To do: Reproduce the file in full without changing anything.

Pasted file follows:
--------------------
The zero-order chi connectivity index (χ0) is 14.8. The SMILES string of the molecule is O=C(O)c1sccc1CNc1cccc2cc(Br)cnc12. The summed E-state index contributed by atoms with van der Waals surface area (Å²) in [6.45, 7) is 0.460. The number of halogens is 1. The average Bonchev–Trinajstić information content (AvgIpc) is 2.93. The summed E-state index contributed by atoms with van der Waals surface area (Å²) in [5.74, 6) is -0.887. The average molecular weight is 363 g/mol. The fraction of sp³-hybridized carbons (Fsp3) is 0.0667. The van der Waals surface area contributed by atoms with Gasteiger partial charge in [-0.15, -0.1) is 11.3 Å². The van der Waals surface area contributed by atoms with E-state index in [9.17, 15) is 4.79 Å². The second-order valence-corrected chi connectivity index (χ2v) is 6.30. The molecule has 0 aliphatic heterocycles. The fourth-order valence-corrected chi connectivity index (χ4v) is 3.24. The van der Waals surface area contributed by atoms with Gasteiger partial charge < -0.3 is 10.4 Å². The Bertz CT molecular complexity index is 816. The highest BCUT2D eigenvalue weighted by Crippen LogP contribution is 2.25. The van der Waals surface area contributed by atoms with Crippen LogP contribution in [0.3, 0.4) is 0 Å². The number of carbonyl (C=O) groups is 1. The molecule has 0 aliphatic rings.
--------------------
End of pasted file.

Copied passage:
The zero-order chi connectivity index (χ0) is 14.8. The SMILES string of the molecule is O=C(O)c1sccc1CNc1cccc2cc(Br)cnc12. The summed E-state index contributed by atoms with van der Waals surface area (Å²) in [6.45, 7) is 0.460. The number of halogens is 1. The average Bonchev–Trinajstić information content (AvgIpc) is 2.93. The summed E-state index contributed by atoms with van der Waals surface area (Å²) in [5.74, 6) is -0.887. The average molecular weight is 363 g/mol. The fraction of sp³-hybridized carbons (Fsp3) is 0.0667. The van der Waals surface area contributed by atoms with Gasteiger partial charge in [-0.15, -0.1) is 11.3 Å². The van der Waals surface area contributed by atoms with E-state index in [9.17, 15) is 4.79 Å². The second-order valence-corrected chi connectivity index (χ2v) is 6.30. The molecule has 0 aliphatic heterocycles. The fourth-order valence-corrected chi connectivity index (χ4v) is 3.24. The van der Waals surface area contributed by atoms with Gasteiger partial charge < -0.3 is 10.4 Å². The Bertz CT molecular complexity index is 816. The highest BCUT2D eigenvalue weighted by Crippen LogP contribution is 2.25. The van der Waals surface area contributed by atoms with Crippen LogP contribution in [0.3, 0.4) is 0 Å². The number of carbonyl (C=O) groups is 1. The molecule has 0 aliphatic rings.